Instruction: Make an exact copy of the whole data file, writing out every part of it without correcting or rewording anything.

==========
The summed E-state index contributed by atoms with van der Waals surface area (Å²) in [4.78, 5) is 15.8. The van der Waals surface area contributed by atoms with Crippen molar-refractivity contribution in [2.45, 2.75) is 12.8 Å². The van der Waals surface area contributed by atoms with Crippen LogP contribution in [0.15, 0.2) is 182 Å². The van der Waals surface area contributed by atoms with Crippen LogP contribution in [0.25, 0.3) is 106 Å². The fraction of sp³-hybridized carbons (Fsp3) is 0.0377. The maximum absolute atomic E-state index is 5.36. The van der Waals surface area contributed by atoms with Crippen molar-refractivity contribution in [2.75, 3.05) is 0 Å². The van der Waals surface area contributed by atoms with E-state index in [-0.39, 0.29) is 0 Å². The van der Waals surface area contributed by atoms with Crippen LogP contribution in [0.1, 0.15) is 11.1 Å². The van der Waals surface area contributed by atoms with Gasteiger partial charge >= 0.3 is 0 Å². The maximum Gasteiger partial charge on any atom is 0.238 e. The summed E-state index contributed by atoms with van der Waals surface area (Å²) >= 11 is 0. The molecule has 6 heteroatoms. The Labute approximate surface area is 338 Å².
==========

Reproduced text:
The summed E-state index contributed by atoms with van der Waals surface area (Å²) in [4.78, 5) is 15.8. The van der Waals surface area contributed by atoms with Crippen molar-refractivity contribution in [2.45, 2.75) is 12.8 Å². The van der Waals surface area contributed by atoms with Crippen LogP contribution in [0.15, 0.2) is 182 Å². The van der Waals surface area contributed by atoms with Crippen LogP contribution in [0.25, 0.3) is 106 Å². The fraction of sp³-hybridized carbons (Fsp3) is 0.0377. The maximum absolute atomic E-state index is 5.36. The van der Waals surface area contributed by atoms with Crippen molar-refractivity contribution in [2.75, 3.05) is 0 Å². The van der Waals surface area contributed by atoms with E-state index in [-0.39, 0.29) is 0 Å². The van der Waals surface area contributed by atoms with Crippen LogP contribution in [0.1, 0.15) is 11.1 Å². The van der Waals surface area contributed by atoms with Gasteiger partial charge >= 0.3 is 0 Å². The maximum Gasteiger partial charge on any atom is 0.238 e. The summed E-state index contributed by atoms with van der Waals surface area (Å²) >= 11 is 0. The molecule has 6 heteroatoms. The Labute approximate surface area is 338 Å².